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No loopholes on community consent

Nestlé is still pumping out Ontario groundwater while it looks for a new buyer for its bottled water business in Canada. The multinational corporation takes what should be a shared public resource, puts it in hundreds of millions of single use plastic bottles, and then sells it for obscene profits.

In Ontario, Council of Canadians supporters like you have fought hard to stop Nestlé’s water profiteering. Tens of thousands of people joined a boycott on Nestlé’s products, demanded better regulations, and engaged in conversations about water commodification and why we must keep water public and protected.

And your efforts have made a difference. Thank you!

Ontario recently announced it would extend a four-year-old moratorium for the third time against issuing new bottled water-taking permits – this time, until April 2021, despite our continuing demands to make that moratorium permanent.

In a surprise announcement this month, the Ford government proposed additional regulations that will require bottled water corporations seeking new permits to get approval from the local municipality first, giving communities the right to simply refuse.

Sounds like an improvement, right? It could be, except for two giant loopholes in the proposed regulations.

The first is that companies will only have to seek municipal consent to extract quantities greater than 379,000 litres of groundwater per day. This is an arbitrary number that does not take into account any community plans for future water takings or population growth. Companies like Nestlé will be able to take up to 138 million litres of groundwater per year without community approval unless this loophole is closed.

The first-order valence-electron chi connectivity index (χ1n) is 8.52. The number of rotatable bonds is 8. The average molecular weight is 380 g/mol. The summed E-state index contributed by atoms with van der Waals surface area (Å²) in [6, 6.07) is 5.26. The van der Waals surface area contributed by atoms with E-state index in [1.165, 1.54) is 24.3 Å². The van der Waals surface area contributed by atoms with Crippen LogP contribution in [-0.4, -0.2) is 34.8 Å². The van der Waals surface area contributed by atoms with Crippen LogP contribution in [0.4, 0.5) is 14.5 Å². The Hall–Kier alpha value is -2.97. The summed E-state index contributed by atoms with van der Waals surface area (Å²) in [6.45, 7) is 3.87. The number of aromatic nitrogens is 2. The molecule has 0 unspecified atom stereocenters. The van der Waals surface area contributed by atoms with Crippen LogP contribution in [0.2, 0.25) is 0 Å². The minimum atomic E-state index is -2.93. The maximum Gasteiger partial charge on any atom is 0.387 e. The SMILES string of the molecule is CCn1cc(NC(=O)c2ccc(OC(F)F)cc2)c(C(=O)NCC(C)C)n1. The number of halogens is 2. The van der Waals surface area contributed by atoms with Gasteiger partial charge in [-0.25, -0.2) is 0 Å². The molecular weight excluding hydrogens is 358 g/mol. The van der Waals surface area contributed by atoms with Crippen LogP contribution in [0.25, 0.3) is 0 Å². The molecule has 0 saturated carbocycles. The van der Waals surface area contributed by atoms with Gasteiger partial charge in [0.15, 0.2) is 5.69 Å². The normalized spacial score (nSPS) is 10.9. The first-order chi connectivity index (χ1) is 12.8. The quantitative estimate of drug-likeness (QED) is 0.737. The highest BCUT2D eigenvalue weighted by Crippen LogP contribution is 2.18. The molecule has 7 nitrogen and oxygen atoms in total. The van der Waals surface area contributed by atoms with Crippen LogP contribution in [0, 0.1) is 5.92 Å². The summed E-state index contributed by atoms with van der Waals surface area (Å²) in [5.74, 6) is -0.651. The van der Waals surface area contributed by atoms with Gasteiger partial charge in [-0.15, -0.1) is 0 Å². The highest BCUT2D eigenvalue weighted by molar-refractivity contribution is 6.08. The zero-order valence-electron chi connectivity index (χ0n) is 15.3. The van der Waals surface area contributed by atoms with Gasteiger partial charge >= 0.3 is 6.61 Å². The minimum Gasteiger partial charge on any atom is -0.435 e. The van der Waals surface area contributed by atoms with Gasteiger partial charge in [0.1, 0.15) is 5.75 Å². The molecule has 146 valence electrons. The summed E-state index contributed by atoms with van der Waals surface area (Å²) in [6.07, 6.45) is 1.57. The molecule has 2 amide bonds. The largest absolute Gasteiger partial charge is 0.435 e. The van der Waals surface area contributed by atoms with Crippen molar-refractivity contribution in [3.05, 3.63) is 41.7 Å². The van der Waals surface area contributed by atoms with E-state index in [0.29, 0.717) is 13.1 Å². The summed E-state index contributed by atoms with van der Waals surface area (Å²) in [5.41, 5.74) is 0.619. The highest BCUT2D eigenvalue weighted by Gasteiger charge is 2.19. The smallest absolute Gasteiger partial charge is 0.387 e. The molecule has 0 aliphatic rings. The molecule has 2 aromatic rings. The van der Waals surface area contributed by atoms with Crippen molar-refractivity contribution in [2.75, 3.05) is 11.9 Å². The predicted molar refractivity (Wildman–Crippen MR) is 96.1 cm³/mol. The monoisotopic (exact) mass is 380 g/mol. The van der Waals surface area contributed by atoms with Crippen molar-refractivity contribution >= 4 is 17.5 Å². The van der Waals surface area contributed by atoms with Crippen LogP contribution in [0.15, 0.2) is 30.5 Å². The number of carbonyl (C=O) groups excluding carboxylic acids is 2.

The second loophole is that any municipal approval would be irrevocable for five years. This disenfranchises the community since voting out a council that gave an approval will not stop the permit application from moving forward. It also encourages deep pocketed corporations to make backroom deals with local politicians, potentially avoiding public scrutiny until it is too late.

It’s clear these loopholes need to close if we are truly going to protect water. Send a letter to Premier Doug Ford today and tell him there should be no loopholes in community consent.

In the face of the climate crisis, communities should be able to safeguard local water sources.

Whether we’re standing up to Nestlé or any other threat to water, the most powerful force against the commodification of this natural resource is an informed and organized network of people who are committed to safeguarding water. 

Thank you for taking action.